People whose circumstances may make them vulnerable

Good

Updated 7 July 2016

The practice is rated as good for the care of people whose circumstances may make them vulnerable. The practice held a register of patients living in vulnerable circumstances including those with a learning disability. The practice offered longer appointments for patients with a learning disability.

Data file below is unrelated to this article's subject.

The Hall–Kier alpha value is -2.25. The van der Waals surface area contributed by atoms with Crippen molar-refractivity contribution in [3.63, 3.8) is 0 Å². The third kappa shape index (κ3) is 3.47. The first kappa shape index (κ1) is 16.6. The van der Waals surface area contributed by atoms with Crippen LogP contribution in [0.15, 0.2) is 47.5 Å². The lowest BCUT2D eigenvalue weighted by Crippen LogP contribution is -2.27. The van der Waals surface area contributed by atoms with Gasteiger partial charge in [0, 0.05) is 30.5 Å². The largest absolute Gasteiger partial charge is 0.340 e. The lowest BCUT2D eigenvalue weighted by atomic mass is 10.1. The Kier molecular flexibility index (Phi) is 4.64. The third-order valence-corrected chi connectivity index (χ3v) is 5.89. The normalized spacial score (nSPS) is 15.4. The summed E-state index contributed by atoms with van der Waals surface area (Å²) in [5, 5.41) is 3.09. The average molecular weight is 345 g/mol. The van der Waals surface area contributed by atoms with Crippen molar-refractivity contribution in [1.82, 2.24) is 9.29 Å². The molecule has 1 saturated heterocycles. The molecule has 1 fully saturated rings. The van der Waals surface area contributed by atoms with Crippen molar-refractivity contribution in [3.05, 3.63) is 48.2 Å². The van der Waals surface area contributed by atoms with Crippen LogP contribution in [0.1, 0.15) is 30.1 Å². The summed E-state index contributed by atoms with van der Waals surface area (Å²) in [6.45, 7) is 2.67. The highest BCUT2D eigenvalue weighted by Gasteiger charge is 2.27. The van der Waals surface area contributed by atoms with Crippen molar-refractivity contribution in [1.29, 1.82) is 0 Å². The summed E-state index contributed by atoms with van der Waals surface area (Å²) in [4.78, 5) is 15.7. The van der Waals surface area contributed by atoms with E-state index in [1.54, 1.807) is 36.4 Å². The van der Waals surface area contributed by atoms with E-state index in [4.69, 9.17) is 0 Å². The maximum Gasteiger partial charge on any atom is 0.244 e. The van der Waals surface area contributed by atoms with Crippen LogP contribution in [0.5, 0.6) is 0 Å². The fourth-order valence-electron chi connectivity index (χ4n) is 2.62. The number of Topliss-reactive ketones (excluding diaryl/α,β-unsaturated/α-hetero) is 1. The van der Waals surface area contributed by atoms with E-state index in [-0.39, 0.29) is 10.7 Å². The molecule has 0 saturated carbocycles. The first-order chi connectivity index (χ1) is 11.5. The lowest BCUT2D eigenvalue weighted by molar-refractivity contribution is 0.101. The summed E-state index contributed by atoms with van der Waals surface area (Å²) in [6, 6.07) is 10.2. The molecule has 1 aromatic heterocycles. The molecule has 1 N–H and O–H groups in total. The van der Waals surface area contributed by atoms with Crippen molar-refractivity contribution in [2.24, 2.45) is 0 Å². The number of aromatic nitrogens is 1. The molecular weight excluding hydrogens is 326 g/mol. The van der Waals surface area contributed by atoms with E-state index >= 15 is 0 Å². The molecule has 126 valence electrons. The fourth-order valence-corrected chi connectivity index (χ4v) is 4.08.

The practice regularly worked with other health care professionals in the case management of vulnerable patients. The practice informed vulnerable patients about how to access various support groups and voluntary organisations. Staff knew how to recognise signs of abuse in vulnerable adults and children. Staff were aware of their responsibilities regarding information sharing, documentation of safeguarding concerns and how to contact relevant agencies in normal working hours and out of hours.